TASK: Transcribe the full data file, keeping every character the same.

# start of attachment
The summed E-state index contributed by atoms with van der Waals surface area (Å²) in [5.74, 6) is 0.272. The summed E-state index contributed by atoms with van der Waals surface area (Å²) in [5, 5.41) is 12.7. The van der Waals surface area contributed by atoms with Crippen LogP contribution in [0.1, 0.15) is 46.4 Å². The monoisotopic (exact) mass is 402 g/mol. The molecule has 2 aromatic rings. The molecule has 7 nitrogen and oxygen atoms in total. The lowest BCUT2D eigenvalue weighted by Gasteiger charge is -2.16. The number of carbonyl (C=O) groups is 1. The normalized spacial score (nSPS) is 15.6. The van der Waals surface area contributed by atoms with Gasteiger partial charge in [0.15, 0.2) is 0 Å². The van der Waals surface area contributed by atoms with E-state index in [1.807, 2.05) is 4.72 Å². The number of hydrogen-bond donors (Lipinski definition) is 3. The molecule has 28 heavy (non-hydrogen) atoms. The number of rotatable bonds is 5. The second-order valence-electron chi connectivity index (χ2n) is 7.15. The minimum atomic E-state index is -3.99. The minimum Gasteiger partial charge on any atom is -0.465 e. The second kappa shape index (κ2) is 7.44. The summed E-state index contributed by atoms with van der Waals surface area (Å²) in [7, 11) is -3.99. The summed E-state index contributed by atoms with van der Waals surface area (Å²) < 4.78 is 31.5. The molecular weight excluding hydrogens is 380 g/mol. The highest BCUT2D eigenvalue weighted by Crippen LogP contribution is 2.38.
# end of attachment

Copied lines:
The summed E-state index contributed by atoms with van der Waals surface area (Å²) in [5.74, 6) is 0.272. The summed E-state index contributed by atoms with van der Waals surface area (Å²) in [5, 5.41) is 12.7. The van der Waals surface area contributed by atoms with Crippen LogP contribution in [0.1, 0.15) is 46.4 Å². The monoisotopic (exact) mass is 402 g/mol. The molecule has 2 aromatic rings. The molecule has 7 nitrogen and oxygen atoms in total. The lowest BCUT2D eigenvalue weighted by Gasteiger charge is -2.16. The number of carbonyl (C=O) groups is 1. The normalized spacial score (nSPS) is 15.6. The van der Waals surface area contributed by atoms with Gasteiger partial charge in [0.15, 0.2) is 0 Å². The van der Waals surface area contributed by atoms with E-state index in [1.807, 2.05) is 4.72 Å². The number of hydrogen-bond donors (Lipinski definition) is 3. The molecule has 28 heavy (non-hydrogen) atoms. The number of rotatable bonds is 5. The second-order valence-electron chi connectivity index (χ2n) is 7.15. The minimum atomic E-state index is -3.99. The minimum Gasteiger partial charge on any atom is -0.465 e. The second kappa shape index (κ2) is 7.44. The summed E-state index contributed by atoms with van der Waals surface area (Å²) in [7, 11) is -3.99. The summed E-state index contributed by atoms with van der Waals surface area (Å²) < 4.78 is 31.5. The molecular weight excluding hydrogens is 380 g/mol. The highest BCUT2D eigenvalue weighted by Crippen LogP contribution is 2.38.